Sunday, June 27, 2010

How to Educate a King

“I will come. But in the future you will have to go by yourself. Education is experience and the essence of experience is self-reliance.”
--Merlyn to Arthur

The tutor-student dynamic interests me greatly b/c it varies slightly from the teacher-student relationship. Either way, Book 1 of T.H. White's The Once and Future King chronicles how Merlyn the magicians teaches the future King Arthur how to think differently in order to change the inequities of feudalism. Merlyn does this in part by turning Arthur into a various animals and having him experience different worlds or, rather, the same world from different points of view. Merlyn's methods are the essence of a humanities education: give the pupil new experiences so that the world becomes larger, too large to contain their prejudices and misconceptions.

To use an historical example, after dining with President Taft, Fredrick Douglass talked about how he didn’t believe he could possess skin prejudice because the man had “read too many good books, traveled too widely.” Whether Douglass’ reasoning was sound, the point is that the more expansive the world is to you, the more willing you are to view a situation from multiple viewpoints, the more likely you are to see life as a prism rather than a mirror. This is hugely important for Arthur who will one day become king. A ruler must consider the seen as well as the unseen, the obvious and the clandestine.

And ruling a kingdom is vastly different from ruling a business or a household. But the same principles apply. You must be able to evaluate people and situations and then think through several different outcomes. The humanities are about understanding and responding to a given course of events. One must invoke their intellect without dismissing their emotions. The humanities are about simply understanding how to be a better human.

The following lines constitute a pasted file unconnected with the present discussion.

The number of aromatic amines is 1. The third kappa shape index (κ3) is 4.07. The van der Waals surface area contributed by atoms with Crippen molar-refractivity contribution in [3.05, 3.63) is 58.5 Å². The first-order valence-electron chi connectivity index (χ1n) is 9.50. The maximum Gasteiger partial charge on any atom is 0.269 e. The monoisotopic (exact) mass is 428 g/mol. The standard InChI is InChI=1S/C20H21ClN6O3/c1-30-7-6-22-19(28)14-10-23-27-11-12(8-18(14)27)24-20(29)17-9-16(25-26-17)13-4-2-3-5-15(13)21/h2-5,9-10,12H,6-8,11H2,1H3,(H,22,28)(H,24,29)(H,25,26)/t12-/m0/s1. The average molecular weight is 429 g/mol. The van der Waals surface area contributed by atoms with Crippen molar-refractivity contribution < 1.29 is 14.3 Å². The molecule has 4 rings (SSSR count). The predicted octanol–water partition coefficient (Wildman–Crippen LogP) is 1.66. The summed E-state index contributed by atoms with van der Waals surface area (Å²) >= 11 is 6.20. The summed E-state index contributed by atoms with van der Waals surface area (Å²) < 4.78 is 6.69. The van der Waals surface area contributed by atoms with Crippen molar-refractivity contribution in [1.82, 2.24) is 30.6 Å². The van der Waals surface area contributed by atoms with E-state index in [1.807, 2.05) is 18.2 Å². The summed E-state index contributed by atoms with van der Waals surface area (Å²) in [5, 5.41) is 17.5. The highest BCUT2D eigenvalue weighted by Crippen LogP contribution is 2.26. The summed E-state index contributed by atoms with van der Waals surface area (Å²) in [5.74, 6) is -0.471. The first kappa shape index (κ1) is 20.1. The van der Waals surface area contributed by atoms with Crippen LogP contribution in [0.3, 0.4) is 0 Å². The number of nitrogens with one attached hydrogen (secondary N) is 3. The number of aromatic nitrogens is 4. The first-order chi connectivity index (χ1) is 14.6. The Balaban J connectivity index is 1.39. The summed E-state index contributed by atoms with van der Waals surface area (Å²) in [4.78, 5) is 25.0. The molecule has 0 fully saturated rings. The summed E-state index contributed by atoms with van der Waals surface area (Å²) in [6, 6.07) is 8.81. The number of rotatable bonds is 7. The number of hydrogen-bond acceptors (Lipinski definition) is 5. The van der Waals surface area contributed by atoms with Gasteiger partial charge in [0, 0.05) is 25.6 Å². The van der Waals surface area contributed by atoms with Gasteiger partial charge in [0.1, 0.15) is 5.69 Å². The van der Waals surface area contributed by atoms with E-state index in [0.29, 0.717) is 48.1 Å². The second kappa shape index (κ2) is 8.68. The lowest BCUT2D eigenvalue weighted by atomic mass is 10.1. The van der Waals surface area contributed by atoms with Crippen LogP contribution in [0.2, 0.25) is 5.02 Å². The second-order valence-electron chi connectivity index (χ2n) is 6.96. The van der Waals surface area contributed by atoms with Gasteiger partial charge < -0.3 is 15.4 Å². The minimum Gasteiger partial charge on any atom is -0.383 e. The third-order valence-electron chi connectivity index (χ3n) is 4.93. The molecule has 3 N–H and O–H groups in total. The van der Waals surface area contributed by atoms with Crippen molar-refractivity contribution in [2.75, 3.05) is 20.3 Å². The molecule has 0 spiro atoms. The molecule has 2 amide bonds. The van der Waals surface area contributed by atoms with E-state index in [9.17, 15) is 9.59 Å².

And since Merlyn has lived his life backwards, having seen the future he is able to teach Arthur as someone whose knowledge supersedes the confines of feudal Europe. As a teacher, knowing more than your students is not enough; you must occupy a different world than them and be able to draw them into your world. To do so requires more than mere intelligence; you must able to anticipate one’s expectations and then circumvent them so that what you teach them outflanks the walls of resistance people naturally build to situations and concepts that will challenge and make them think.

Tuesday, June 22, 2010

Benjamin Franklin and the Basketball Playing Linguist

Neologism (nee-ol-uh-jiz-uhm): n. 1. a new word or phrase. 2. the introduction of new words or meanings of words

Benjamin Franklin once said of neologisms that “I cannot but wish the usage of our tongue permitted making new words.” The interesting thing about living languages, is the manner in which they get updated-sometimes purposely, other times accidentally, often times incidentally. One addition English has enjoyed is the slang phrase, “my bad,” a small, two word apology for a slight mistake.

That phrase was coined by former NBA defensive player of the year Manut Bol who died this past Saturday of acute kidney failure. The wording originated from his broken English and, like many trends in history, caught on unexpectedly-even inexplicably. The 7'7” Sudanese center was famous for a myriad of things: a distinguished if not peculiar basketball career, killing a lion with a spear while working as a cowherder, and perhaps most importantly, his selfless charity work towards the end of his life. But his diminutive contribution to our language, a two word phrase, assures him a special place in the hall of fame for sports-loving philologists like myself. I can't help but think that perhaps somewhere in heaven Dr. Franklin, the original American polymath, is meeting a new Scrabble partner.